Digital Photo Academy

Learn How To Use Your Digital Camera

Polarizing Filters, Reflections and Saturation

Digital Photo Academy and LivinginHD present a free monthly series of photography webinars on Your host, John Bentham answers many questions live during the webinars. Additional questions, answers and tips are posted here on where you can also view the archived webinars.


Photo by Steve Dunwell, DPA Instructor, Boston
Steve used a Polarizing Filter on his lens to capture the image above of an idyllic seaside shot. The Pola filter gives you more definition and drama in the sky, with the bright white clouds in contrast with a darker blue sky. You can also see evidence of the filter in the increased saturation of the foliage and water.

A Polarizing filter is a dark glass filter that attaches to the front of your camera lens. You buy a filter that fits the barrel size of your particular lens. A Pola filter looks dark like sunglasses and is usually neutral in color, although some Pola filters have a warm tone built into the glass. The basic elements are a threaded ring to attach to the lens attached to a static ring that rests against the lens once mounted. Then there is a rotating ring which spins freely (usually in either direction) like a rotating bezel. This ring holds the glass Polarizing filter. As this ring spins the polarizing effect takes place depending on the position of the glass in relation to the light source. You can mount a Polarizing filter on most DSLR cameras and even on some point and shoot cameras. The Polarizing filter is one of the few actual filters you need to purchase now that white balance adjustments are controlled electronically in camera by JPEG processing or in computer with RAW import.


When using Polarizing filters there are a few tricks to master. You need to get used to adjusting and spinning the filter every time you move the camera. Each time you alter the direction the lens is aimed, either by angle or camera position you effectively alter the effect of the Polarizing Filter and must adjust or compensate for this. Luckily you can actually see the effect in the viewfinder or on the LCD screen. A good indicator is to look at the blue sky in the scene, assuming there is a sky. The effects of polarization will be more evident and easier to spot in the blue sky and also in reflective surfaces, windows etc. With practice this like everything in photography becomes second nature.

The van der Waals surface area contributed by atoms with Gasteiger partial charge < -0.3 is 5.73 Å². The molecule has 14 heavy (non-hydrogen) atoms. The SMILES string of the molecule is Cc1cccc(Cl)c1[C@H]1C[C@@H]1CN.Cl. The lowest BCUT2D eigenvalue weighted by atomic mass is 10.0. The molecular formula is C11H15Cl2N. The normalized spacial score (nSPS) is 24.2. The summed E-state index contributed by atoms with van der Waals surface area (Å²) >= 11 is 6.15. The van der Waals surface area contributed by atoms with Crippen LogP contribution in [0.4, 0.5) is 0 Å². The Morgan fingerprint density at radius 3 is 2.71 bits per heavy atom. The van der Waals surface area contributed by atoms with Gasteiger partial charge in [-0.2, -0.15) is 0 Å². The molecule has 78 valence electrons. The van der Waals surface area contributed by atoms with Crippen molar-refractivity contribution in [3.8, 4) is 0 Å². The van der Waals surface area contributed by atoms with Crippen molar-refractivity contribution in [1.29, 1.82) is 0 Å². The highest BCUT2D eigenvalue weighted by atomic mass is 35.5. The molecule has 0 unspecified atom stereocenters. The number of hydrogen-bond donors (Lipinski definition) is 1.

The other issue is exposure. Because a Pola filter is dark, usually by 1-2 stops of exposure, the filter will affect your camera exposure as you spin it. Thus if you use your camera on manual mode your exposures will be all over the place, changing each time you spin the filter or change camera position. You’re better off using a semi-auto mode such as Aperture Priority when you use a Polarizing filter.


Photo by John Bentham, DPA Instructor, New York
This image was shot with a Polarizing filter eliminating the reflections on the water allowing the camera to capture an image showing detail depth into the water itself, much more interesting than just the surface of the water.

Even if you do everything right and utilize a Pola Filter there are times when an image needs a little fix. Maybe the Polarizing effect is a little too much, there is a fine line between a rich blue sky and a over-Polarized looking sky. This is where NIK Software can help, quickly and painlessly by applying carefully placed Control Points you can easily correct and remove incorrect color casts in select specific portions of a photograph. NIK works as a Plug-In for Photoshop, Aperture or Lightroom. I find it works much faster than Photoshop alone for this type of correction.

Alternatively if you didn’t have a Polarizing filter with you when you shot an image, or you were using a camera that can not accept eternal filters (like many point and shoot models) you can fake a Polarized look in post production. By selectively apply NIK Viveza Software to increase the saturation and contrast of an image and control the density (lightness and brightness) you can mimic a polarized feel.


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